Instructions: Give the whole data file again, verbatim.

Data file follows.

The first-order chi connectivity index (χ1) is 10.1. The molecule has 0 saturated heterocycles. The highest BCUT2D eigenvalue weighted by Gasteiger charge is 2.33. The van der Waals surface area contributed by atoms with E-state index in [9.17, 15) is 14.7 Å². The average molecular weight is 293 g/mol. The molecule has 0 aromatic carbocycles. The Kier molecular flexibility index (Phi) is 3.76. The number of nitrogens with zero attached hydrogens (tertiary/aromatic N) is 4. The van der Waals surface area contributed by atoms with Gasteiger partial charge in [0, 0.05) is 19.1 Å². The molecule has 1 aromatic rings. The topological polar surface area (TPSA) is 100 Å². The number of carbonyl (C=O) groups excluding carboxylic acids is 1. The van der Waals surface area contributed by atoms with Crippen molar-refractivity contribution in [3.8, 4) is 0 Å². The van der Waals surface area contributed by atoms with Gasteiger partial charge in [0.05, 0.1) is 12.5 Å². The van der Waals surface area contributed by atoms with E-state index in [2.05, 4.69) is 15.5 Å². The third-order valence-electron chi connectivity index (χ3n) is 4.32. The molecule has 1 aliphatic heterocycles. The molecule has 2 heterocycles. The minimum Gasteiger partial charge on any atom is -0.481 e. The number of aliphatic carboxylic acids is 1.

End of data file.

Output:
The first-order chi connectivity index (χ1) is 10.1. The molecule has 0 saturated heterocycles. The highest BCUT2D eigenvalue weighted by Gasteiger charge is 2.33. The van der Waals surface area contributed by atoms with E-state index in [9.17, 15) is 14.7 Å². The average molecular weight is 293 g/mol. The molecule has 0 aromatic carbocycles. The Kier molecular flexibility index (Phi) is 3.76. The number of nitrogens with zero attached hydrogens (tertiary/aromatic N) is 4. The van der Waals surface area contributed by atoms with Gasteiger partial charge in [0, 0.05) is 19.1 Å². The molecule has 1 aromatic rings. The topological polar surface area (TPSA) is 100 Å². The number of carbonyl (C=O) groups excluding carboxylic acids is 1. The van der Waals surface area contributed by atoms with Crippen molar-refractivity contribution in [3.8, 4) is 0 Å². The van der Waals surface area contributed by atoms with Gasteiger partial charge in [0.05, 0.1) is 12.5 Å². The van der Waals surface area contributed by atoms with E-state index in [2.05, 4.69) is 15.5 Å². The third-order valence-electron chi connectivity index (χ3n) is 4.32. The molecule has 1 aliphatic heterocycles. The molecule has 2 heterocycles. The minimum Gasteiger partial charge on any atom is -0.481 e. The number of aliphatic carboxylic acids is 1.